Evaluative metering is the default setting in the T2i and the method I used for virtually all shots in this review. Here’s a more detailed explanation from Canon’s website:

The EOS Rebel T2i features Canon’s newest dual-layer sensor, with 63 zones. By measuring not only the amount of light, but also taking into account color and luminosity, this new system delivers a very high level of accuracy for better results every time. Since the metering sensor has a color measurement function, exposure errors and focus errors caused by different light sources are minimized; the EOS Rebel T2i gives stable exposure from shot to shot in situations where light changes, such as sports on a cloudy day, or indoor holiday scenes.

I found the T2i did well on average lit scenes, but it would tend to lose highlights in high contrast situations that challenging for most cameras. The camera has a “highlight tone priority” (HTP) custom setting that is disabled as a default. Enabling same “improves the highlight detail” and “the gradation between the grays and highlights becomes smoother.” Histograms of shots with and without HTP were quite similar, but showed the enabled shot histograms were shifted slightly toward the light end of the range. The downside to enabling the setting is the loss of 100 ISO sensitivity and “noise may become slightly more pronounced than usual.” There are also partial, center-weighted and spot metering options available.

Canon’s “picture style” palette offers standard, portrait, landscape, neutral, faithful and monochrome color options. Here’s what those look like:

Canon T2i Test Image
Standard
Canon T2i Test Image
Portrait
Canon T2i Test Image
Landscape
Canon T2i Test Image
Neutral
Canon T2i Test Image
Faithful
Canon T2i Test Image
Monochrome

The T2i file output is at 72dpi, which results in images 72 x 48 inches in size. You have to downsize to send in an email (unless your friends really like scrolling) or change resolution to print at photo quality.

I used auto white balance for most of the shots used in my review, and found it to be generally accurate, but the T2i shot very warm under incandescent light in the studio. Daylight, shade, cloudy, tungsten, white fluorescent, flash and custom settings are available as well.

Canon T2i Test Image
Auto White Balance, 3200k incandescent light

ISO noise performance was predictably good; the large size of DSLR sensors compared to compact digitals is the first line of defense against noisy images as sensitivities – and resolution – increase. ISO 100 and 200 are clean and hard to tell apart. There is a hint of some noise creeping in at 400, but only if you examine the frame enlarged; small images will be almost impossible to tell apart from 100 or 200.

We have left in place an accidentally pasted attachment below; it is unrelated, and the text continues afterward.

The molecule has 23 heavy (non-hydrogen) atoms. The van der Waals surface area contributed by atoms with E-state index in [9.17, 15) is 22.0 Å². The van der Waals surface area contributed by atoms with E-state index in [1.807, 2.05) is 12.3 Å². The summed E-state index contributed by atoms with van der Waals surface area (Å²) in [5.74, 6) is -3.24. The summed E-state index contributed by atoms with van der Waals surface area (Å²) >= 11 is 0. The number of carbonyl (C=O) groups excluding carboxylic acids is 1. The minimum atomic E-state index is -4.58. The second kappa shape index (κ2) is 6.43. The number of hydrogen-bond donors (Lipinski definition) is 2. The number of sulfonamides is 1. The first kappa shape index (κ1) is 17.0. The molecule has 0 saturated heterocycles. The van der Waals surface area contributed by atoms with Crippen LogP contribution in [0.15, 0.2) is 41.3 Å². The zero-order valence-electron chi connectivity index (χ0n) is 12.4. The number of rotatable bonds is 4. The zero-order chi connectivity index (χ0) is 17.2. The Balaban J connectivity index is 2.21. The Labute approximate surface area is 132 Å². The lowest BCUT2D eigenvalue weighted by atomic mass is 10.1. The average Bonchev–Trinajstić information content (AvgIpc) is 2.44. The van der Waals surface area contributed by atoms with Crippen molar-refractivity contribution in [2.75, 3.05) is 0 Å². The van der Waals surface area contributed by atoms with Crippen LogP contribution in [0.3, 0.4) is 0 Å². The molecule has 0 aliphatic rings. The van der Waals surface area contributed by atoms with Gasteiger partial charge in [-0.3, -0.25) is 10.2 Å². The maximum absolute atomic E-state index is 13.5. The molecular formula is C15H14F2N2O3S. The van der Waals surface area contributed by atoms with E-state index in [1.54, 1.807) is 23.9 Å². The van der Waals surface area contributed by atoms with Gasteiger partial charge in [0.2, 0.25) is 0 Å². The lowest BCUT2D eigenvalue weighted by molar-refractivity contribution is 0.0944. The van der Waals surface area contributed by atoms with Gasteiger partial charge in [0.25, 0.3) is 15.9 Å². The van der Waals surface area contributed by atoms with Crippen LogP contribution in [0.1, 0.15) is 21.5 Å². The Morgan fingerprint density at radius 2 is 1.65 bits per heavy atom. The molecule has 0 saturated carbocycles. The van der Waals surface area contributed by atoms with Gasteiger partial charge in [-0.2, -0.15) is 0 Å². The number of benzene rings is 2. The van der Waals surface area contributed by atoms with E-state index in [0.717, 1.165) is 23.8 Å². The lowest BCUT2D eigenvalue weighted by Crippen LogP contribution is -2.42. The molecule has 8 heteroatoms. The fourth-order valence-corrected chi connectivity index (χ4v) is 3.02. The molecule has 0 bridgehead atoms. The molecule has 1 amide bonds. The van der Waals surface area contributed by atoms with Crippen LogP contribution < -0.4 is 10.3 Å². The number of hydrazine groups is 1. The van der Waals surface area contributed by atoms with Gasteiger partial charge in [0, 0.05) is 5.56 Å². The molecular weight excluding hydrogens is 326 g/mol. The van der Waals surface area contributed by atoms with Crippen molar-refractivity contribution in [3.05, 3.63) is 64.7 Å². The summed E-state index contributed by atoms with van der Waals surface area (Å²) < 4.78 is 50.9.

Canon T2i Test Image
ISO 100
Canon T2i Test Image
ISO 100, 100% crop
Canon T2i Test Image
ISO 200
Canon T2i Test Image
ISO 200, 100% crop
Canon T2i Test Image
ISO 400
Canon T2i Test Image
ISO 400, 100% crop
Canon T2i Test Image
ISO 800
Canon T2i Test Image
ISO 800, 100% crop
Canon T2i Test Image
ISO 1600
Canon T2i Test Image
ISO 1600, 100% crop
Canon T2i Test Image
ISO 3200
Canon T2i Test Image
ISO 3200, 100% crop
Canon T2i Test Image
ISO 6400
Canon T2i Test Image
ISO 6400, 100% crop

ISO 800 has a very slight increase over 400 and would be hard to tell apart from the lowest sensitivities in small images. ISO 1600 shows a bit more noise and there’s a drop in quality during the jump to 3200, but still very usable, particularly in small images. ISO 6400 takes another noticeable dive but still is a go-to ISO when needed, and particularly if image size is small. We didn’t shoot the expanded ISO (12800) in the studio, but here are shots with and without flash at 200 and 12,800 to get an idea of what to expect. Even 12,800 looks viable in a pinch for small images.

Canon T2i Test Image
ISO 200
Canon T2i Test Image
ISO 12800
Canon T2i Test Image
ISO 200
Canon T2i Test Image
ISO 12800

Additional Sample Images

Canon T2i Test Image Canon T2i Test Image
Canon T2i Test Image Canon T2i Test Image
Canon T2i Test Image Canon T2i Test Image
Canon T2i Canon T2i Test Image